What must I do to be saved?  

Seventh Sunday of Easter

Acts 16.16-34

Psalm 97

Revelation 22.12-22

John 17.20-26

Sunday 28 May 2022

“What must I do to be saved?”                                          ©Suzanne Grimmett

This is the question on the lips of the jailer of Paul and Silas who has had, to put it mildly, a very rough night.  This is a small story within the greater story of Acts telling of the spreading of the good news of the way of Jesus the Christ through Gentile lands and occupied territories.

It is a deeply personal question seeking a personalised response. If we were to ask the same question, we must surely wonder how our life- and this question- could have anything to do with the desires, hopes and fears of a first century Roman jailer whose prison duty had just been interrupted by a divine earthquake that released all the captives.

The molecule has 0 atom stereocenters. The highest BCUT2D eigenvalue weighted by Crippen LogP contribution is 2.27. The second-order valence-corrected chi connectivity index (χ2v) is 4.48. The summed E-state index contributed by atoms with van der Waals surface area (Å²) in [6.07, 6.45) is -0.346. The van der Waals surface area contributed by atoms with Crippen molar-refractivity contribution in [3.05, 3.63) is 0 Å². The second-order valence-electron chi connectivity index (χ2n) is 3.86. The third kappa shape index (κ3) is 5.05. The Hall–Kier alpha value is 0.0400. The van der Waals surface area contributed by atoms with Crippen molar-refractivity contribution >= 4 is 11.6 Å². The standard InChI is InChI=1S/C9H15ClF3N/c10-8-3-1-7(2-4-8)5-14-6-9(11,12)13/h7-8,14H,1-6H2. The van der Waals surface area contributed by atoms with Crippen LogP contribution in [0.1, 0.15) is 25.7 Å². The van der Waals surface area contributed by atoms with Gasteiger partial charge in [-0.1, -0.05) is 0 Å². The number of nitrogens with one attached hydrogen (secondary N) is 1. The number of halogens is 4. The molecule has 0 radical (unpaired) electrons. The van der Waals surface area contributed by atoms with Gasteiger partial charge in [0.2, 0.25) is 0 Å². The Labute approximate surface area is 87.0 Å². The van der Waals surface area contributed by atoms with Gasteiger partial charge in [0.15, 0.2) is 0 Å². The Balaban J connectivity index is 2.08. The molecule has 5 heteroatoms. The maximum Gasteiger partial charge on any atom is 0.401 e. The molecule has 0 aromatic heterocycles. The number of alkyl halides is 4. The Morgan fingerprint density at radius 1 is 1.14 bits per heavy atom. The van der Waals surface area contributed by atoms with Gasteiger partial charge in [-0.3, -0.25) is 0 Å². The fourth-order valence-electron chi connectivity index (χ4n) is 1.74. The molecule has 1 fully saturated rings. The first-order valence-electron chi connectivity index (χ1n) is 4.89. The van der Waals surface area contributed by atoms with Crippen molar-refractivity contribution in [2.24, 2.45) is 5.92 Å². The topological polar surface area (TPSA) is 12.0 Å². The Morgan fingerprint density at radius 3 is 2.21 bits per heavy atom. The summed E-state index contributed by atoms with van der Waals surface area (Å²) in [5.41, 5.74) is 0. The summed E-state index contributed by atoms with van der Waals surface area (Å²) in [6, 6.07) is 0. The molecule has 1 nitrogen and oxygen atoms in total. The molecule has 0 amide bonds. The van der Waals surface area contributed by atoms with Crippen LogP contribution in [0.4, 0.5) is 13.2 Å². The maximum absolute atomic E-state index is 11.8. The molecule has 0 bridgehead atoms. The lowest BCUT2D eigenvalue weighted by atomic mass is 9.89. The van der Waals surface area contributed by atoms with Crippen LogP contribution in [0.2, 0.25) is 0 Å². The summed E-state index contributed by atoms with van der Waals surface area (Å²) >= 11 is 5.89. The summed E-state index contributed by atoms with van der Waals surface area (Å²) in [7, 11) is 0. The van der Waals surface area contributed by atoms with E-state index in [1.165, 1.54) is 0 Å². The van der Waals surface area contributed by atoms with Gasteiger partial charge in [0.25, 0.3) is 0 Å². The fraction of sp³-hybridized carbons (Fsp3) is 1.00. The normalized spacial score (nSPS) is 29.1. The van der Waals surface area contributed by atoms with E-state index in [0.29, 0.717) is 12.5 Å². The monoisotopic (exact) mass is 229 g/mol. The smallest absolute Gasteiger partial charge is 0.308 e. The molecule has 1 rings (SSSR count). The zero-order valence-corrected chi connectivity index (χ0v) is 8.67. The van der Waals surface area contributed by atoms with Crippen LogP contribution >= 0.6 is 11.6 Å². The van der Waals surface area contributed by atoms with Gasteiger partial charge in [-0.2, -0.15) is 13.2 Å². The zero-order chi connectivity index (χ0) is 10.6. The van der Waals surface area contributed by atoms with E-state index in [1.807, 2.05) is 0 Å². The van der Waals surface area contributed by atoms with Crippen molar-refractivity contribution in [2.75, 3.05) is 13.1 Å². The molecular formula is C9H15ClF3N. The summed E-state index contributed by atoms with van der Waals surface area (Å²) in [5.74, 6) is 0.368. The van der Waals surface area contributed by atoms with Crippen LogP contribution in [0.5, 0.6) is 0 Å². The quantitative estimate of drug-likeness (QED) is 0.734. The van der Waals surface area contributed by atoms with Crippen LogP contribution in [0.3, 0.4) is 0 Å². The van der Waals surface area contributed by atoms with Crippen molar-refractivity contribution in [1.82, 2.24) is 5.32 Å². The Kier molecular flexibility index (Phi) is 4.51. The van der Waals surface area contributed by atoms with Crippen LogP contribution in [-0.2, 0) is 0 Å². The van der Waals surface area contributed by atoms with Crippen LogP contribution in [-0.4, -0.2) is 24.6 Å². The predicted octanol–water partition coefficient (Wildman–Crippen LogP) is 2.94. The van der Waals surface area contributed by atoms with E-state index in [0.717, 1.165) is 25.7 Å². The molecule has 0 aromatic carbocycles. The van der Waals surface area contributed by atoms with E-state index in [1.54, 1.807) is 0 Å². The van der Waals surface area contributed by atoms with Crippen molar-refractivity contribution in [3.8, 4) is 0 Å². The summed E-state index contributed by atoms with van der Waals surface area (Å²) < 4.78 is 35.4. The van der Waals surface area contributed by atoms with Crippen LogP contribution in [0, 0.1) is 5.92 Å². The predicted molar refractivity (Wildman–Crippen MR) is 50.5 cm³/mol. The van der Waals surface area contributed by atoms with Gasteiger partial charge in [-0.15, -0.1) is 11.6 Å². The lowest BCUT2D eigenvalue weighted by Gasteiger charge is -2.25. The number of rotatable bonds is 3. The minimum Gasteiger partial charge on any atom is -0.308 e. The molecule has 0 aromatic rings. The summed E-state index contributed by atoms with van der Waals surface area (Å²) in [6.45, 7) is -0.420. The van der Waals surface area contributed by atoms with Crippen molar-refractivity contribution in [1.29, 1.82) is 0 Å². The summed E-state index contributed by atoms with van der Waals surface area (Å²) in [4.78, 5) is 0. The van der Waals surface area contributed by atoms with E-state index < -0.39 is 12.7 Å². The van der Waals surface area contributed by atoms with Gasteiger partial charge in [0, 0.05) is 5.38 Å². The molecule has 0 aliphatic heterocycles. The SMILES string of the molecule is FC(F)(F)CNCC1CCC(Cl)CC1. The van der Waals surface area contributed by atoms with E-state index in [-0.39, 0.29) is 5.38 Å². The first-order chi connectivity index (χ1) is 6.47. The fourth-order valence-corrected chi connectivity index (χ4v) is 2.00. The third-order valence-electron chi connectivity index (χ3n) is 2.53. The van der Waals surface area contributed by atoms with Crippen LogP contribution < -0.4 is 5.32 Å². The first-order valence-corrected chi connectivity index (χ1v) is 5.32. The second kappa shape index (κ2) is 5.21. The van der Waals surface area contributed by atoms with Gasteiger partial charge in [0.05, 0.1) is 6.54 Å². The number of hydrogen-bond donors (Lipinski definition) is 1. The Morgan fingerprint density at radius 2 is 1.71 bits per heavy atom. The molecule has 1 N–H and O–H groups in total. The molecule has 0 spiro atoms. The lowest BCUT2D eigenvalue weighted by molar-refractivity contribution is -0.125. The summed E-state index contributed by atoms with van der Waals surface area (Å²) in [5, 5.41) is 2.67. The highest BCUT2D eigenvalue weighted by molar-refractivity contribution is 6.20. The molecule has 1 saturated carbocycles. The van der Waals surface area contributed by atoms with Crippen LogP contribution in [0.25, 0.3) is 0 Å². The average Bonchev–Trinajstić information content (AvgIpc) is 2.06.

We might also ask ourselves what we understand by salvation? Saved from what and for what? Freedom and life seem to be a keynotes of salvation and key themes of today’s readings. There are plenty of ways that we are robbed of life and freedom and equally many ways in which we volunteer ourselves for such enslavement, whether that be through our attachments to money, power or security or addictions of various kinds.

“What must I do to be saved?”

There is a path laid down for us in the story of Jesus the Christ in the four Gospels. It is a story grounded in the soil of Judaism that has spread throughout the world revealing a way of truth and life. I love the work of Alexander John Shaia in describing how that path is revealed in the Gospels as a journey.[1] It begins in the Gospel of Matthew, which was written in the wake of the destruction of the Temple of Jerusalem and the massacre of its priests. Change and upheaval is something we all face in our lifetimes in big and small ways. Matthew’s Gospel brings us face to face with change and asks us how we will face it and recognises the need for attention to the new moves of the Spirit and for courage to act.

Mark’s Gospel is the story of an early church undergoing terrible trials and asks us,” How do we move through suffering?” This is a key question given that struggle and great sorrow, will, after all, visit us all at different times in our lives. It is the way of the cross.